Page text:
Day two in Fort Wayne is our Ryder Cup day and we played the Donald Ross Golf Club. Six holes of a two-man scramble are followed by six holes of alternating shot competition. The last six holes pit golfers in head to head match play. It is wild and hilarious and this year added a different twist, as the following story will attest.
Fort Wayne has had very little rainfall lately (sound familiar?) and on the sixth green we found a course worker watering the green. He waved us on though he didn't leave the green.
Bill Eynon registered a complaint with the committee following a shot by his opponent, John Marshall. Bill's team had put their ball on the green after hitting their tee shot in the middle of the fairway. Marshall had to hit his second from the trees off the fairway. His shot a good one according to Eynon flew low under a tree branch but was hot as it approached the green. Eynon assumed the ball would roll over the green, but it hit the worker's hose and stopped inside of Eynon's ball.
The committee, which I'm pretty sure doesn't actually exist, denied Eynon's request for a scoring change. As for Marshall, he pointed out that using the hose for a backstop was a better option than using the course worker. Can't argue with that logic.
On the last day of our trip we played Cherry Hills Golf Club. If you are in the Fort Wayne area and are looking for a nice course to play, check out this one. A well manicured layout, the course is surrounded by beautiful homes, particularly on the back nine. It may make you wish you had better digs, but the course is absolutely gorgeous.
A couple of shots stood out on this day. One was a "oh crap" shot and the other was a 175-yard putt. Larry Topor hit the first one and I get credit for the second.
Topor had a long second shot into the par-4 17th hole, which has water guarding the right side of the green. With the green tucked on the right side of the green, the prudent play was to aim left of the green. He did just that but pushed his shot prompting the "oh crap" (or something similar) comment. The ball made a beeline for the pin, ending up six inches from the hole for a tap-in birdie. I know what you're thinking. I usually make a similar obscene comment when I stake a shot too.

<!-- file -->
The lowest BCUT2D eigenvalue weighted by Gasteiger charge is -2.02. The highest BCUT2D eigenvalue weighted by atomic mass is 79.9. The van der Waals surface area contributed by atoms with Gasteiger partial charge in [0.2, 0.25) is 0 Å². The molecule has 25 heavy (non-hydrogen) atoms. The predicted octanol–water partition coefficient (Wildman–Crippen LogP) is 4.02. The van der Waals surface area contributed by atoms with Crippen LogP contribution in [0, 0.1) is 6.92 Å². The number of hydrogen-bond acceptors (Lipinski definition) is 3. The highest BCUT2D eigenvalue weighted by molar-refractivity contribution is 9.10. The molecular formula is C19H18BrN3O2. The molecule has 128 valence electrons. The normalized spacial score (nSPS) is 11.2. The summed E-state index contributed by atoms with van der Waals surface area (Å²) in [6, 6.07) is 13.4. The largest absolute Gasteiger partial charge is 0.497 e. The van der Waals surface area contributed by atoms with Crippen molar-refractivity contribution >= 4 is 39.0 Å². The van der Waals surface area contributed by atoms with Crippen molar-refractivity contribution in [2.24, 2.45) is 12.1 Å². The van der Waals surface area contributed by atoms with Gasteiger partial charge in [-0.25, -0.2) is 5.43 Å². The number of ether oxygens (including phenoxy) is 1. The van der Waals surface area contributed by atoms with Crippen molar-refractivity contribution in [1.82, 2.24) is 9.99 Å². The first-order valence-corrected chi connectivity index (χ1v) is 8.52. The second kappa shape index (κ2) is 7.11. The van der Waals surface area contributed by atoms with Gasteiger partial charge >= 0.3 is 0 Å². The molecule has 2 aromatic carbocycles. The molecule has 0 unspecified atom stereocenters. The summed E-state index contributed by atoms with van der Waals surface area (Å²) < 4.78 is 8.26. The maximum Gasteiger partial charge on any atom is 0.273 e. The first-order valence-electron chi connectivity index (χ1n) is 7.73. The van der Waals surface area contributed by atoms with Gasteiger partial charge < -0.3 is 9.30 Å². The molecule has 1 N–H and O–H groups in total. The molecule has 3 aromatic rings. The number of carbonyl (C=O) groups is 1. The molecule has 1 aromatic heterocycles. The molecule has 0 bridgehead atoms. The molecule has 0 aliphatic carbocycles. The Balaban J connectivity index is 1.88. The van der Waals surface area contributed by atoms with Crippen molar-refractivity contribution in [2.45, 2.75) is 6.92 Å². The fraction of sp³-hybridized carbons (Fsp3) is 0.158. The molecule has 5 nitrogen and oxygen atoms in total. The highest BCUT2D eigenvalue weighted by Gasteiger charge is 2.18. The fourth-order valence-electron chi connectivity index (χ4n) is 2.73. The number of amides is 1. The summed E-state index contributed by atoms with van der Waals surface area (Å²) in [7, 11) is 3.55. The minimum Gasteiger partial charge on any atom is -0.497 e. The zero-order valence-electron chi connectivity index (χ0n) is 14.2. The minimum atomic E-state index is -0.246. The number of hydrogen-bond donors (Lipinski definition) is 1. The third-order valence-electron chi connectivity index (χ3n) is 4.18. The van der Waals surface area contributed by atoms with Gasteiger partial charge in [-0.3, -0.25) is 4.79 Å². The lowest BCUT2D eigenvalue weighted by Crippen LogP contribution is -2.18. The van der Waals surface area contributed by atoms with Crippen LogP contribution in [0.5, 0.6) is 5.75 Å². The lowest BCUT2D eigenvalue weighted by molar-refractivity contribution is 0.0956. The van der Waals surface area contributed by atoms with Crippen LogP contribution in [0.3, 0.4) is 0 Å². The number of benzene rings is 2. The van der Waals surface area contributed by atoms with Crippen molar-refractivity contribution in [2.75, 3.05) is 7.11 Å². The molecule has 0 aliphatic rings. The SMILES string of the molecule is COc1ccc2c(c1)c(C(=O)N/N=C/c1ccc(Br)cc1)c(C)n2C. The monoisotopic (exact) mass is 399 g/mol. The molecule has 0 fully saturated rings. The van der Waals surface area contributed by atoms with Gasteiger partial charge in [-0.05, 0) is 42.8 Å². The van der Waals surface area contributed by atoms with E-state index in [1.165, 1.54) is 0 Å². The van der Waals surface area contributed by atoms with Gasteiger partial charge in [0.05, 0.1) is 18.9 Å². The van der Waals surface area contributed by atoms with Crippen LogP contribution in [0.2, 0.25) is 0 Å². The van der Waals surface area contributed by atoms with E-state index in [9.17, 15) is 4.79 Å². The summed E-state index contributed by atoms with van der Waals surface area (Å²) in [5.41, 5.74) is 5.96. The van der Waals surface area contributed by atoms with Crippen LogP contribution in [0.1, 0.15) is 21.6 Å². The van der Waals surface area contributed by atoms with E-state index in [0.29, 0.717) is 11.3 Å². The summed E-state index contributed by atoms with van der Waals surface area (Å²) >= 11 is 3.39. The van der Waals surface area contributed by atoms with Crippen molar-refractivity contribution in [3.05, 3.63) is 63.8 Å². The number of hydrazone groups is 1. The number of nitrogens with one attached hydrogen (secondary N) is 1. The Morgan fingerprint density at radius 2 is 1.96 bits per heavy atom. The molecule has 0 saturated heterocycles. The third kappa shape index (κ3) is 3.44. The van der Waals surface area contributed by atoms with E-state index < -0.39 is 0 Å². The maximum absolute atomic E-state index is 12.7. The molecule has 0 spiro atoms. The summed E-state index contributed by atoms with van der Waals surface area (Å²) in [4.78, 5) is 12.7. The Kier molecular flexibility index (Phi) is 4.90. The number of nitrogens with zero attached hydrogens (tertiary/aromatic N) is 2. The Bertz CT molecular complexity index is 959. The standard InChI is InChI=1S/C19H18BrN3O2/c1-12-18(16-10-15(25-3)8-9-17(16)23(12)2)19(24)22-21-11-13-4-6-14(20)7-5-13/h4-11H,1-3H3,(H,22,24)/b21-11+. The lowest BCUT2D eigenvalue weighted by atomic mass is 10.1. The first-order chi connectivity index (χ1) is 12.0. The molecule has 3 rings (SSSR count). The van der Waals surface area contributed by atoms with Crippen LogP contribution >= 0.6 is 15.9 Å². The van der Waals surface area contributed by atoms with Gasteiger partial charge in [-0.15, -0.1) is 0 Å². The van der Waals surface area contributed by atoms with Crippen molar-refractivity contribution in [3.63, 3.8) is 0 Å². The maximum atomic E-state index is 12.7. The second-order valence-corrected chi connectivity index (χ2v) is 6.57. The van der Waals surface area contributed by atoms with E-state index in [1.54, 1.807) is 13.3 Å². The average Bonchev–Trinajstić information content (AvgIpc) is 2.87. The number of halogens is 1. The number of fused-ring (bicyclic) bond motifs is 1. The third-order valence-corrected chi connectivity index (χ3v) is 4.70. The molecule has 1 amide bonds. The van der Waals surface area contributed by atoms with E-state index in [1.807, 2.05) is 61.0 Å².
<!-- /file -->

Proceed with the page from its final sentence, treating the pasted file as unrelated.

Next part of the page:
My shot came with a seven-wood. The ball never left the ground and rolled the entire distance negotiating several hazards before settling some 15 feet from the cup. As for the birdie putt, well you can't make them all, though just one would have been nice on this day. Maybe I should have used the seven-wood on the green.
Three sayings stick out in my mind from the 2012 version of the Fling. Two belong to John Fox. The first was uttered on the first day when he said "it's almost criminal to have this much fun." The second came on the last day. "How does the time go so fast, it seems like we just got here."
The third comment came from the 15 other golfers as we exchanged handshakes and hugs upon departing. When it came time to say goodbye to the founder of the Fling, we each said, "Thanks, Foxy."
I think that says it all.
Al Stephenson is the golf columnist for The Advertiser-Tribune.